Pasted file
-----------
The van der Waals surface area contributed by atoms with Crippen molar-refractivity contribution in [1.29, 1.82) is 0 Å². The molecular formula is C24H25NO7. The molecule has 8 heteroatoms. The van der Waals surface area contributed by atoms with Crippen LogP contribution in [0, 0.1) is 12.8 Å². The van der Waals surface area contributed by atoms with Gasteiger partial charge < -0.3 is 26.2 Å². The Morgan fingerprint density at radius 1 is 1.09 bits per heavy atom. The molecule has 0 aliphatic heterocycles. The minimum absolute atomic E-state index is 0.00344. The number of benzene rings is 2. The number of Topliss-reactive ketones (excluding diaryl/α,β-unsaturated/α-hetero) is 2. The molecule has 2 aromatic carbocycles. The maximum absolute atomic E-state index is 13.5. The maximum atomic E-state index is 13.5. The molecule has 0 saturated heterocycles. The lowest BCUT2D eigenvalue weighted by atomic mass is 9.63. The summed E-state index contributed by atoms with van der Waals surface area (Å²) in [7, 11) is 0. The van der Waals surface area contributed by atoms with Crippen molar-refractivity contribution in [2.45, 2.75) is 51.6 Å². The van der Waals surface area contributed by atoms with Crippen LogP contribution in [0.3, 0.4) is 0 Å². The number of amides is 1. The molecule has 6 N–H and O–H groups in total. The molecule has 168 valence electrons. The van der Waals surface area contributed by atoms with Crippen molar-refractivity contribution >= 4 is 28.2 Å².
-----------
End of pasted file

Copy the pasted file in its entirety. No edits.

The van der Waals surface area contributed by atoms with Crippen molar-refractivity contribution in [1.29, 1.82) is 0 Å². The molecular formula is C24H25NO7. The molecule has 8 heteroatoms. The van der Waals surface area contributed by atoms with Crippen LogP contribution in [0, 0.1) is 12.8 Å². The van der Waals surface area contributed by atoms with Gasteiger partial charge < -0.3 is 26.2 Å². The Morgan fingerprint density at radius 1 is 1.09 bits per heavy atom. The molecule has 0 aliphatic heterocycles. The minimum absolute atomic E-state index is 0.00344. The number of benzene rings is 2. The number of Topliss-reactive ketones (excluding diaryl/α,β-unsaturated/α-hetero) is 2. The molecule has 2 aromatic carbocycles. The maximum absolute atomic E-state index is 13.5. The maximum atomic E-state index is 13.5. The molecule has 0 saturated heterocycles. The lowest BCUT2D eigenvalue weighted by atomic mass is 9.63. The summed E-state index contributed by atoms with van der Waals surface area (Å²) in [7, 11) is 0. The van der Waals surface area contributed by atoms with Crippen molar-refractivity contribution in [2.45, 2.75) is 51.6 Å². The van der Waals surface area contributed by atoms with Crippen LogP contribution in [0.3, 0.4) is 0 Å². The number of amides is 1. The molecule has 6 N–H and O–H groups in total. The molecule has 168 valence electrons. The van der Waals surface area contributed by atoms with Crippen molar-refractivity contribution >= 4 is 28.2 Å².